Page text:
(Jan. 24, 2012) On January 19, 2012, the Expert Panel on Constitutional Recognition of Aboriginal and Torres Strait Islander Peoples (Expert Panel) presented its final report to the Australian government. (Press Release, Prime Minister & Minister for Indigenous Affairs, Towards Constitutional Recognition of Indigenous Australians (Jan. 19, 2012).) The report recommends that a referendum be held on changes to the Australian Constitution in order to “recognise Aboriginal and Torres Strait Islander peoples as the first peoples of Australia, to affirm their full and equal citizenship, and to remove the last vestiges of racial discrimination from the Constitution.” (Recognising Aboriginal and Torres Strait Islander Peoples in the Constitution –Report of the Expert Panel, atxi (Jan. 2012) [Report].)
In particular, the panel recommended the following amendments to the Constitution (Commonwealth of Australia Constitution Act, COMLAW (Australian government website) (compiled July 25, 2003)):
- The repeal of section 25, which provides for the possibility for state laws to exist that disqualify people from voting in state elections on the basis of race. (Report, supra, at xviii.
- The repeal of section 51(xxvi) of the Constitution and its replacement with a new section 51A. Section 51(xxvi) provides for the power of the Commonwealth (i.e., federal) parliament to make special laws with respect to the people of any race.
The proposed new provision includes language that recognizes Aboriginal and Torres Strait Islander peoples as the first people to occupy Australia; acknowledges their continued relationship with their traditional land and waters; respects their cultures, language, and heritage; acknowledges the need to secure advancement of the indigenous peoples; and provides for the power of the federal parliament to make laws “for the peace, order and good government of the Commonwealth with respect to Aboriginal and Torres Strait Islander peoples.” (Id.)
Insertion of a new section 116A that prohibits the Commonwealth or any State or Territory from discriminating on the basis of race, color, or ethnic or national origin, but allows the making of laws “for the purpose of overcoming disadvantage, ameliorating the effects of past discrimination, or protecting the cultures, languages or heritage of any group.” (Id.)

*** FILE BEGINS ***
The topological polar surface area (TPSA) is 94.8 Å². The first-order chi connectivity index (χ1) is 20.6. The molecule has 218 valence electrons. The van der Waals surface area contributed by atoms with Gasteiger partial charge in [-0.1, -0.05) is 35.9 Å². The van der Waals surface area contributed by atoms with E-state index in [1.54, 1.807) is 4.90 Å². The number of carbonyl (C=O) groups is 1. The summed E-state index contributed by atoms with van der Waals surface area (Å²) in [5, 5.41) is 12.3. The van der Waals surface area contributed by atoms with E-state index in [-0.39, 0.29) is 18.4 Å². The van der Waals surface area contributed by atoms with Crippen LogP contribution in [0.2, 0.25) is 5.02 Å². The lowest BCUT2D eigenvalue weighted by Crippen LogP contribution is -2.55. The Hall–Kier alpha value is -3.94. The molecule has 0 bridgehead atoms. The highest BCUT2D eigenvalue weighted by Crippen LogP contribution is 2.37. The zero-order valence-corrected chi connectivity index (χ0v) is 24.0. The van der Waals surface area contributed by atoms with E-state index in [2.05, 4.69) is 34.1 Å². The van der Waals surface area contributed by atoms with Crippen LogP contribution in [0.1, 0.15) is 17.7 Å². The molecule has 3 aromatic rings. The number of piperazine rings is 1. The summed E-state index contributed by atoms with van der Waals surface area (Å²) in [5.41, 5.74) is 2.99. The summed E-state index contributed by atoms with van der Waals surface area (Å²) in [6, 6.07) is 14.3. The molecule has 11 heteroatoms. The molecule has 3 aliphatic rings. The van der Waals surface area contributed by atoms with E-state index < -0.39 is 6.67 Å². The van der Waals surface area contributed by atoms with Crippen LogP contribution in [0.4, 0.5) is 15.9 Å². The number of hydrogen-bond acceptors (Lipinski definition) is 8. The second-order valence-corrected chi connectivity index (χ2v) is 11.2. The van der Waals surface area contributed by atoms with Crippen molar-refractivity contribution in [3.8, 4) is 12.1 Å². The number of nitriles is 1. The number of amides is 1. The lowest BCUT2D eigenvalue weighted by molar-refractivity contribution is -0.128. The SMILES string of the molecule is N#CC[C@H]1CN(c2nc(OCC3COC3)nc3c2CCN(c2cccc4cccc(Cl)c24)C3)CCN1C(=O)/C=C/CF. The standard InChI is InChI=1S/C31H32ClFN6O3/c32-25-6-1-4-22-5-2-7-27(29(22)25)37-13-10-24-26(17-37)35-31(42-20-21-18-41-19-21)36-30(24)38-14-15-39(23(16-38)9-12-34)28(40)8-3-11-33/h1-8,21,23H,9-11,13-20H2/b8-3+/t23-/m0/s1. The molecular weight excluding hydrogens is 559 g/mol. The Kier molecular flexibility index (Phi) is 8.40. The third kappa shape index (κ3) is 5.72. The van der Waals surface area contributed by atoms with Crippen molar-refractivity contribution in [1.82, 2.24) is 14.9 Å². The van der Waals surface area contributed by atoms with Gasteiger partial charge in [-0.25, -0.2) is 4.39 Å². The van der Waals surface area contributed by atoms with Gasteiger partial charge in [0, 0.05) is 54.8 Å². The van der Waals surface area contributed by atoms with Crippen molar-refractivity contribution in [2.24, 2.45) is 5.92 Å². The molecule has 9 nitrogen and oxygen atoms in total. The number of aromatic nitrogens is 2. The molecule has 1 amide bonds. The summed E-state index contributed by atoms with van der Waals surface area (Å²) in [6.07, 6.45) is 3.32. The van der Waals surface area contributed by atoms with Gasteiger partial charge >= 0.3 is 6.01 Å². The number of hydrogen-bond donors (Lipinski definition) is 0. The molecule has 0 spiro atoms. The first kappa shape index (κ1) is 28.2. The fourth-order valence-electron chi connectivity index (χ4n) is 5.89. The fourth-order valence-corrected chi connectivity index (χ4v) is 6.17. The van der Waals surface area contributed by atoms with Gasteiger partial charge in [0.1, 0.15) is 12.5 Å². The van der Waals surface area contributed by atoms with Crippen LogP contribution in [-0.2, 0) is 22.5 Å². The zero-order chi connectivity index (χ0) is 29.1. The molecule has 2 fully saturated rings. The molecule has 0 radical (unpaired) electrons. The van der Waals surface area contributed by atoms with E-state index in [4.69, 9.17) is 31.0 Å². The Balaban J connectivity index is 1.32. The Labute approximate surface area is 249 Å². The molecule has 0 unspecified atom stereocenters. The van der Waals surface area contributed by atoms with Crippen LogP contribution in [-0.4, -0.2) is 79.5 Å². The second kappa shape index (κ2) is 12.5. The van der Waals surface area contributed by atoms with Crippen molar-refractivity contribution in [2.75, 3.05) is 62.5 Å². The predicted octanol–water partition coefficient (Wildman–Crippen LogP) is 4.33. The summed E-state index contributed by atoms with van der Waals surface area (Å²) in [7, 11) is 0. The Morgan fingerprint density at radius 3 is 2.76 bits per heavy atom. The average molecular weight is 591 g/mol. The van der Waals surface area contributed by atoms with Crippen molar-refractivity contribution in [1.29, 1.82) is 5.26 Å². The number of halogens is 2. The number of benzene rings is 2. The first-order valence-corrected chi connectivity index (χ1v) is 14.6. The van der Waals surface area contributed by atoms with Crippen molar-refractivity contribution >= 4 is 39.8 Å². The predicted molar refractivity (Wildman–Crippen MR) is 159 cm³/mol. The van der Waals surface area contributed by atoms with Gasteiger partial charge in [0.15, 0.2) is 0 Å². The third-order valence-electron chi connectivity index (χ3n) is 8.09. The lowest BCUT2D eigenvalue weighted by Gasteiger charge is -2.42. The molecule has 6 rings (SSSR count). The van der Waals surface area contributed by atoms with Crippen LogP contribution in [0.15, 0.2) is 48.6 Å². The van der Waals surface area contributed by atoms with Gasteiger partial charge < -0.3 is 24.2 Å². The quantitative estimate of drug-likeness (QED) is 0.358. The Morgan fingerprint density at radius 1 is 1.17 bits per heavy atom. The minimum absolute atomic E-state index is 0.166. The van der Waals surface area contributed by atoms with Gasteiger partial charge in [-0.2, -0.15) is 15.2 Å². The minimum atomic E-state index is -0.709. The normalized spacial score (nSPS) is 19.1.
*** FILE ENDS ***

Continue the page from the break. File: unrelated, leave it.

Insertion of a new section 127A that recognizes that, while the official language of Australia is English, indigenous languages are part of Australia's national heritage. (Id.)
The Expert Panel, made up of 19 high-profile indigenous and community leaders, legal experts, and Members of Parliament from different parties, was established by the Australian government in December 2010 to “lead a wide-ranging national public consultation and engagement program throughout 2011 to build consensus on the recognition of Indigenous people in the Constitution.” (Press Release, Prime Minister, Minister for Indigenous Affairs, Attorney-General, Expert Panel on Constitutional Recognition of Indigenous Australians Appointed (Dec. 23, 2010), see also Membership of the Panel, YOU ME UNITY (last visited Jan. 20, 2012).) At that time, as a result of an agreement with the Australian Greens party, the government stated that it was committed to holding a national referendum on amending the Constitution “during the current term of government or at the next Federal election.” (Expert Panel on Constitutional Recognition of Indigenous Australians Appointed, supra.) The next federal election is to be held in 2013.
The Australian Constitution can only be amended if both Houses of Parliament pass the amendments by absolute majority and then a majority of Australian voters (and a majority of voters in a majority of states) approve the proposed changes. (Commonwealth of Australia Constitution Act, § 128.)
The Expert Panel's report was completed following a process involving talking to more than 4,600 people in at least 250 meetings in 84 locations and the receipt of more than 3,500 submissions. The government indicated that it will now “carefully consider the panel's recommendations before determining the best way forward.” (Towards Constitutional Recognition of Indigenous Australians, supra.)
The Prime Minister, Julia Gillard, stated: “[a]s a nation we are big enough and it is the right time to say yes to an understanding of our past, to say yes to constitutional change, and to say yes to a future more united and more reconciled than we have ever been before.” (Patricia Karvelas, Historic Constitution Vote over Indigenous Recognition Facing Hurdles, THE AUSTRALIAN (Jan. 20, 2012); Dan Harrison, High Hopes for Unity on Indigenous Referendum, THE AGE (Jan. 20, 2012).)